Elmer Lloyd Parks
 

ELMER LLOYD PARKS was born in Anadarko, OK. on August  23, 1918.  He enlisted in in the Army December 1937, at Ft. Bliss, Texas. Parks was assigned to Machine Top Gun Troop, 8th Cavalry. Later sent to Manila, P.I., Parks was assigned to M Co of the 31st Infantry. Later Parks would again be re-assigned, this time to the 12th Military Police, American Platoon, Philippine Scouts at Ft. William McKinley.


Parks was captured on Bataan in April 1942.  Forced to march on the infamous Bataan Death March and later was forced to carry sheet metal up and down the zig-zag.  Park was first interned in Camp O’Donnell, then sent out to a "work detail" to Clark Field to work on runway.  When Parks came down with  malaria and dysentery he was transferred to Bilibid Prison.  Later Parks would worked in rice paddies, vegetable gardens, and wood cutting details.  Parks also spent time in prison camps in Cabanatuan and Nichols Field Work Detail.

Shipped to Japan in 1944, Parks was held in the hold of ship 62 days with only one-half cup of rice and one-half cup water per day.  When he arrived in Japan, Parks was too weak to walk.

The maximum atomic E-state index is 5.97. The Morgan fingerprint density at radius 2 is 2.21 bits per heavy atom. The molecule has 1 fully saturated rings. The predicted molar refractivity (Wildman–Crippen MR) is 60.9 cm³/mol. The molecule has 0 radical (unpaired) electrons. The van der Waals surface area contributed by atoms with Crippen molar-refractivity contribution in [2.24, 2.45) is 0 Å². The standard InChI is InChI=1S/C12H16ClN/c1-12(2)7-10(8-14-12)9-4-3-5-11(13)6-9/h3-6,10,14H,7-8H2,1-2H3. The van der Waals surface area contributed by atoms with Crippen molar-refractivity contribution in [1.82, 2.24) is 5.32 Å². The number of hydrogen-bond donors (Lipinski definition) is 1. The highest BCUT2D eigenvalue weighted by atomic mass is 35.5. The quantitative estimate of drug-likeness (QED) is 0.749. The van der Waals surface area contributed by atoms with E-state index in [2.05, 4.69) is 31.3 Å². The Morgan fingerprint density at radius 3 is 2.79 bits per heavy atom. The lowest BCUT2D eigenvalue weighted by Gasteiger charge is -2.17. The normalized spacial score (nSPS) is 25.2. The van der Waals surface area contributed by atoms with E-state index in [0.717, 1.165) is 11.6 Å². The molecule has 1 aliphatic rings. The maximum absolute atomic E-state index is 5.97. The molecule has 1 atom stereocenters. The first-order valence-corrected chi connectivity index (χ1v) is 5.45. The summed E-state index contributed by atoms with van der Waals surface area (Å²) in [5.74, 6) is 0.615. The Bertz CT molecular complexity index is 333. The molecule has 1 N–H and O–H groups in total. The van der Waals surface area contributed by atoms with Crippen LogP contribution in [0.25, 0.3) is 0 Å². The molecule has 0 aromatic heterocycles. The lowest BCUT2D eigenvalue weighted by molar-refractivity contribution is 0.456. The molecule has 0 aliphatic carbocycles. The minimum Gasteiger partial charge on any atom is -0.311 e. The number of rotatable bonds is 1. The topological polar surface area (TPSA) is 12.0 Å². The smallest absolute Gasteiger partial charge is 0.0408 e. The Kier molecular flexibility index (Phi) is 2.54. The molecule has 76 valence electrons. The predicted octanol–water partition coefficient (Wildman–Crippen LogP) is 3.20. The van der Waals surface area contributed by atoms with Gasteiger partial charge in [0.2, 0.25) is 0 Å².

Parks, along with most of the men from Camp 17 was forced to worked in coal mine and was injured in cave in.  That did not allow him to be exempt from the Japanese guards forcing labor on the prisoners. Parks would continue to work in coal mine until end of war.  It was there, from Camp 17, that Elmer Parks could see the cloud from atomic bomb when it was dropped on Nagasaki.

Liberated in August 1945, Park stayed in the military until retiring in 1959 and from federal civil service in 1973.  Married to Naeoma for 45 years.  They have two daughters.  Sharon and Jennifer and four grandchildren. Parks resided in Fletcher, OK .

Credit: History of the Defenders of the Philippines Guam and Wake Islands 1941-1945 Turner Publishing Co

 

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